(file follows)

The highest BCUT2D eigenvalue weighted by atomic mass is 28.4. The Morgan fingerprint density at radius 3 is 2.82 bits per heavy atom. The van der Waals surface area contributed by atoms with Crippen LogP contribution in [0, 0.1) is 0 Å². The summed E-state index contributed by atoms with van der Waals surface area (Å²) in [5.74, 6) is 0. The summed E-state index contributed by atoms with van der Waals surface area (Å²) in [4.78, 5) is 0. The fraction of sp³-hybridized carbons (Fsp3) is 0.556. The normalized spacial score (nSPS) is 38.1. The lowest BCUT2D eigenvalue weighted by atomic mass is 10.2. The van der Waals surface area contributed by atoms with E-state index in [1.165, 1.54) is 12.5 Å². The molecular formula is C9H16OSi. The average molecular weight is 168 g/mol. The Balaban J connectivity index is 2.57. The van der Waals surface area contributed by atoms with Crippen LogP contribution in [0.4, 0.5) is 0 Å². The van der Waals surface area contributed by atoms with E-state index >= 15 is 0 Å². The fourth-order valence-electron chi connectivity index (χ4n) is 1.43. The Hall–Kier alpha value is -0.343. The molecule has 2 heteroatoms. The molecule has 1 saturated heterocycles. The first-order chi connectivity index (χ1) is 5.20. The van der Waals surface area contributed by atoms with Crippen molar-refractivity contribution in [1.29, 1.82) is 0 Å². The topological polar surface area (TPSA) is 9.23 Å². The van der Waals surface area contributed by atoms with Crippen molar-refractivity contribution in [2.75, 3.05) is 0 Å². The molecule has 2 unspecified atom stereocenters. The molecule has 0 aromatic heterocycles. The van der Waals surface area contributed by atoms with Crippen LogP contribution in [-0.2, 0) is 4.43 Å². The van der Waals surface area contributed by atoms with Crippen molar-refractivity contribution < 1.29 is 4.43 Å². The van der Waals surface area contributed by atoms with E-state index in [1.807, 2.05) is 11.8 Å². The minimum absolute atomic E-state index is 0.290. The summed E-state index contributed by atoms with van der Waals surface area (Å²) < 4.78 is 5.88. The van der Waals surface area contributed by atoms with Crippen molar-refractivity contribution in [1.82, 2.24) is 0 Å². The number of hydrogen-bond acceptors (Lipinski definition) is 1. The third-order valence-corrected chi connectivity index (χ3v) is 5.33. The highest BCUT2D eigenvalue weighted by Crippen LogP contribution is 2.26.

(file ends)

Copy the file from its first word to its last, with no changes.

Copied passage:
The highest BCUT2D eigenvalue weighted by atomic mass is 28.4. The Morgan fingerprint density at radius 3 is 2.82 bits per heavy atom. The van der Waals surface area contributed by atoms with Crippen LogP contribution in [0, 0.1) is 0 Å². The summed E-state index contributed by atoms with van der Waals surface area (Å²) in [5.74, 6) is 0. The summed E-state index contributed by atoms with van der Waals surface area (Å²) in [4.78, 5) is 0. The fraction of sp³-hybridized carbons (Fsp3) is 0.556. The normalized spacial score (nSPS) is 38.1. The lowest BCUT2D eigenvalue weighted by atomic mass is 10.2. The van der Waals surface area contributed by atoms with E-state index in [1.165, 1.54) is 12.5 Å². The molecular formula is C9H16OSi. The average molecular weight is 168 g/mol. The Balaban J connectivity index is 2.57. The van der Waals surface area contributed by atoms with Crippen LogP contribution in [0.4, 0.5) is 0 Å². The van der Waals surface area contributed by atoms with E-state index >= 15 is 0 Å². The fourth-order valence-electron chi connectivity index (χ4n) is 1.43. The Hall–Kier alpha value is -0.343. The molecule has 2 heteroatoms. The molecule has 1 saturated heterocycles. The first-order chi connectivity index (χ1) is 5.20. The van der Waals surface area contributed by atoms with Crippen molar-refractivity contribution in [1.29, 1.82) is 0 Å². The topological polar surface area (TPSA) is 9.23 Å². The van der Waals surface area contributed by atoms with Crippen molar-refractivity contribution in [2.75, 3.05) is 0 Å². The molecule has 2 unspecified atom stereocenters. The molecule has 0 aromatic heterocycles. The van der Waals surface area contributed by atoms with Crippen LogP contribution in [-0.2, 0) is 4.43 Å². The van der Waals surface area contributed by atoms with Crippen molar-refractivity contribution < 1.29 is 4.43 Å². The van der Waals surface area contributed by atoms with E-state index in [1.807, 2.05) is 11.8 Å². The minimum absolute atomic E-state index is 0.290. The summed E-state index contributed by atoms with van der Waals surface area (Å²) < 4.78 is 5.88. The van der Waals surface area contributed by atoms with Crippen molar-refractivity contribution in [1.82, 2.24) is 0 Å². The number of hydrogen-bond acceptors (Lipinski definition) is 1. The third-order valence-corrected chi connectivity index (χ3v) is 5.33. The highest BCUT2D eigenvalue weighted by Crippen LogP contribution is 2.26.